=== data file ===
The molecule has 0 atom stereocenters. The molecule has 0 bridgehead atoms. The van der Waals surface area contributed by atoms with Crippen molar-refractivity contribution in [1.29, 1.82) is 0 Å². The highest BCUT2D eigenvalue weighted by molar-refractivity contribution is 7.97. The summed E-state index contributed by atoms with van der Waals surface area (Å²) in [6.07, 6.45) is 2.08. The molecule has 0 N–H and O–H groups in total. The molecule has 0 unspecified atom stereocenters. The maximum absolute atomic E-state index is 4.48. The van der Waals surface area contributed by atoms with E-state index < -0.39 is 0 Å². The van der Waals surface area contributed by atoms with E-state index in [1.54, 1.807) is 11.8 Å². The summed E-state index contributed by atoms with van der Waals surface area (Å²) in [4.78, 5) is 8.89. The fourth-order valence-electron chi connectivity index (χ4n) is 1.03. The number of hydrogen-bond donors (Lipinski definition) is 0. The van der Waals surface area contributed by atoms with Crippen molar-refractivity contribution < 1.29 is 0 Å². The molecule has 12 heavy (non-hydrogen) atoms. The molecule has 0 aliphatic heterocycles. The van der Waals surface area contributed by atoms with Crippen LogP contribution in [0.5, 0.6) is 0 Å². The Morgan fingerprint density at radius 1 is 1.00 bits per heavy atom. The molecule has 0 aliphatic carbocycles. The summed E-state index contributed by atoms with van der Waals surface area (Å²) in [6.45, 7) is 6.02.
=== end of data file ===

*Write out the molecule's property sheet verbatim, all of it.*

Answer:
The molecule has 0 atom stereocenters. The molecule has 0 bridgehead atoms. The van der Waals surface area contributed by atoms with Crippen molar-refractivity contribution in [1.29, 1.82) is 0 Å². The highest BCUT2D eigenvalue weighted by molar-refractivity contribution is 7.97. The summed E-state index contributed by atoms with van der Waals surface area (Å²) in [6.07, 6.45) is 2.08. The molecule has 0 N–H and O–H groups in total. The molecule has 0 unspecified atom stereocenters. The maximum absolute atomic E-state index is 4.48. The van der Waals surface area contributed by atoms with E-state index < -0.39 is 0 Å². The van der Waals surface area contributed by atoms with E-state index in [1.54, 1.807) is 11.8 Å². The summed E-state index contributed by atoms with van der Waals surface area (Å²) in [4.78, 5) is 8.89. The fourth-order valence-electron chi connectivity index (χ4n) is 1.03. The number of hydrogen-bond donors (Lipinski definition) is 0. The van der Waals surface area contributed by atoms with Crippen molar-refractivity contribution < 1.29 is 0 Å². The molecule has 12 heavy (non-hydrogen) atoms. The molecule has 0 aliphatic heterocycles. The van der Waals surface area contributed by atoms with Crippen LogP contribution in [0.5, 0.6) is 0 Å². The Morgan fingerprint density at radius 1 is 1.00 bits per heavy atom. The molecule has 0 aliphatic carbocycles. The summed E-state index contributed by atoms with van der Waals surface area (Å²) in [6.45, 7) is 6.02.